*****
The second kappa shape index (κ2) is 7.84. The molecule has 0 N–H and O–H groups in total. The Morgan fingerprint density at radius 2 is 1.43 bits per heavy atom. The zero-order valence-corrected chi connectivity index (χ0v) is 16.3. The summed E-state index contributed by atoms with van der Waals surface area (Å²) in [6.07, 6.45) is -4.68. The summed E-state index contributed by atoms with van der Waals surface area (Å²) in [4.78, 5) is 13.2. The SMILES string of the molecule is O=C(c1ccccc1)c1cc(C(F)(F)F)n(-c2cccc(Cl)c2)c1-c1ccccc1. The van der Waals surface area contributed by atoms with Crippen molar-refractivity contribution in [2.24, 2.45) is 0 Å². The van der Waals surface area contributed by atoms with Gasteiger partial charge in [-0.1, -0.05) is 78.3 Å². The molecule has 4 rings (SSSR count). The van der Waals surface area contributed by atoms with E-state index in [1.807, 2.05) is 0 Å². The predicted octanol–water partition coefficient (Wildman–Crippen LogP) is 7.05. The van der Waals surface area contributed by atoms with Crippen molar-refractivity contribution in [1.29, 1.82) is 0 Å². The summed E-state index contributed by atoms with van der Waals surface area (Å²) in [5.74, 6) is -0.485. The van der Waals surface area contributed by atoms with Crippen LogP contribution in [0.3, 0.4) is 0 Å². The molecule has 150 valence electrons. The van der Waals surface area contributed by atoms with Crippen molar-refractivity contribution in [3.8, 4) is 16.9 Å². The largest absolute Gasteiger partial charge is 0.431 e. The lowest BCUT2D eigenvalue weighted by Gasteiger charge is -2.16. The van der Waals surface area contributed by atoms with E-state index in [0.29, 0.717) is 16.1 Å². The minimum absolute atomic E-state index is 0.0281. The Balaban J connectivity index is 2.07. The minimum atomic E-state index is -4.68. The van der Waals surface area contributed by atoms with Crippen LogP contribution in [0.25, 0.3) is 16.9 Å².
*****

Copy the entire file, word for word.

The second kappa shape index (κ2) is 7.84. The molecule has 0 N–H and O–H groups in total. The Morgan fingerprint density at radius 2 is 1.43 bits per heavy atom. The zero-order valence-corrected chi connectivity index (χ0v) is 16.3. The summed E-state index contributed by atoms with van der Waals surface area (Å²) in [6.07, 6.45) is -4.68. The summed E-state index contributed by atoms with van der Waals surface area (Å²) in [4.78, 5) is 13.2. The SMILES string of the molecule is O=C(c1ccccc1)c1cc(C(F)(F)F)n(-c2cccc(Cl)c2)c1-c1ccccc1. The van der Waals surface area contributed by atoms with Crippen molar-refractivity contribution in [2.24, 2.45) is 0 Å². The van der Waals surface area contributed by atoms with Gasteiger partial charge in [-0.1, -0.05) is 78.3 Å². The molecule has 4 rings (SSSR count). The van der Waals surface area contributed by atoms with E-state index in [1.807, 2.05) is 0 Å². The predicted octanol–water partition coefficient (Wildman–Crippen LogP) is 7.05. The van der Waals surface area contributed by atoms with Crippen molar-refractivity contribution in [1.29, 1.82) is 0 Å². The summed E-state index contributed by atoms with van der Waals surface area (Å²) in [5.74, 6) is -0.485. The van der Waals surface area contributed by atoms with Crippen LogP contribution in [0.3, 0.4) is 0 Å². The molecule has 150 valence electrons. The van der Waals surface area contributed by atoms with Crippen molar-refractivity contribution in [3.8, 4) is 16.9 Å². The largest absolute Gasteiger partial charge is 0.431 e. The lowest BCUT2D eigenvalue weighted by Gasteiger charge is -2.16. The van der Waals surface area contributed by atoms with E-state index in [0.29, 0.717) is 16.1 Å². The minimum absolute atomic E-state index is 0.0281. The Balaban J connectivity index is 2.07. The minimum atomic E-state index is -4.68. The van der Waals surface area contributed by atoms with Crippen LogP contribution in [0.25, 0.3) is 16.9 Å².